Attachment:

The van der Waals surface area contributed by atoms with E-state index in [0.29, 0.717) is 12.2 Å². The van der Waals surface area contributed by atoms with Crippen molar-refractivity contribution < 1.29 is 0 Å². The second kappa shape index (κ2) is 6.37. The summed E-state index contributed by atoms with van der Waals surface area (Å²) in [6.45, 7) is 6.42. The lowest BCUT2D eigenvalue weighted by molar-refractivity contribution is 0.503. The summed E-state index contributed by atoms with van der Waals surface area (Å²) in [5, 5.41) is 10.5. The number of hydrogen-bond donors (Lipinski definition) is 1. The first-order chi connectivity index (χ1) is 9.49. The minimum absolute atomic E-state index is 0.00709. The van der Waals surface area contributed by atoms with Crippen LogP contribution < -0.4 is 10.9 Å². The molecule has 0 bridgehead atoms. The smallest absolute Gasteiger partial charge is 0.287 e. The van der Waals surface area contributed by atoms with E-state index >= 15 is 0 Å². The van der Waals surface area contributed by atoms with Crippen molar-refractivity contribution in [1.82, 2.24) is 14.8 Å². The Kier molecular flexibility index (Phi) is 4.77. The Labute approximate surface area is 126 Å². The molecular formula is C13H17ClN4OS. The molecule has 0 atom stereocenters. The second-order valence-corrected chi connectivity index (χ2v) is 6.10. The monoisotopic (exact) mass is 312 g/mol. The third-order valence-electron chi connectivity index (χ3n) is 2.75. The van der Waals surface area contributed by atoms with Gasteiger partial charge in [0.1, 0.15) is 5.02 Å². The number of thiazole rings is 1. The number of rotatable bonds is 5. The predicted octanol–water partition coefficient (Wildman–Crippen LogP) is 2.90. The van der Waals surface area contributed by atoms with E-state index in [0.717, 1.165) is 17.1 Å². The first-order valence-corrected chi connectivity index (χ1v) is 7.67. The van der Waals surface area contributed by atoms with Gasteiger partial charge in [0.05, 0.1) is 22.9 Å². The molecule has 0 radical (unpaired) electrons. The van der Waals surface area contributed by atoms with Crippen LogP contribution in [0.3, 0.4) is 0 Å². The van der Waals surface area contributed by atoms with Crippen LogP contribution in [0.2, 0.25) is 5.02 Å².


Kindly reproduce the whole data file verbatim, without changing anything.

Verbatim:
The van der Waals surface area contributed by atoms with E-state index in [0.29, 0.717) is 12.2 Å². The van der Waals surface area contributed by atoms with Crippen molar-refractivity contribution < 1.29 is 0 Å². The second kappa shape index (κ2) is 6.37. The summed E-state index contributed by atoms with van der Waals surface area (Å²) in [6.45, 7) is 6.42. The lowest BCUT2D eigenvalue weighted by molar-refractivity contribution is 0.503. The summed E-state index contributed by atoms with van der Waals surface area (Å²) in [5, 5.41) is 10.5. The number of hydrogen-bond donors (Lipinski definition) is 1. The first-order chi connectivity index (χ1) is 9.49. The minimum absolute atomic E-state index is 0.00709. The van der Waals surface area contributed by atoms with Crippen LogP contribution < -0.4 is 10.9 Å². The molecule has 0 bridgehead atoms. The smallest absolute Gasteiger partial charge is 0.287 e. The van der Waals surface area contributed by atoms with E-state index >= 15 is 0 Å². The van der Waals surface area contributed by atoms with Crippen molar-refractivity contribution in [1.82, 2.24) is 14.8 Å². The Kier molecular flexibility index (Phi) is 4.77. The Labute approximate surface area is 126 Å². The molecular formula is C13H17ClN4OS. The molecule has 0 atom stereocenters. The second-order valence-corrected chi connectivity index (χ2v) is 6.10. The monoisotopic (exact) mass is 312 g/mol. The third-order valence-electron chi connectivity index (χ3n) is 2.75. The van der Waals surface area contributed by atoms with Gasteiger partial charge in [0.1, 0.15) is 5.02 Å². The number of thiazole rings is 1. The number of rotatable bonds is 5. The predicted octanol–water partition coefficient (Wildman–Crippen LogP) is 2.90. The van der Waals surface area contributed by atoms with E-state index in [0.717, 1.165) is 17.1 Å². The first-order valence-corrected chi connectivity index (χ1v) is 7.67. The van der Waals surface area contributed by atoms with Gasteiger partial charge in [0.05, 0.1) is 22.9 Å². The molecule has 0 radical (unpaired) electrons. The van der Waals surface area contributed by atoms with Crippen LogP contribution in [0.3, 0.4) is 0 Å². The van der Waals surface area contributed by atoms with Crippen LogP contribution in [0.2, 0.25) is 5.02 Å².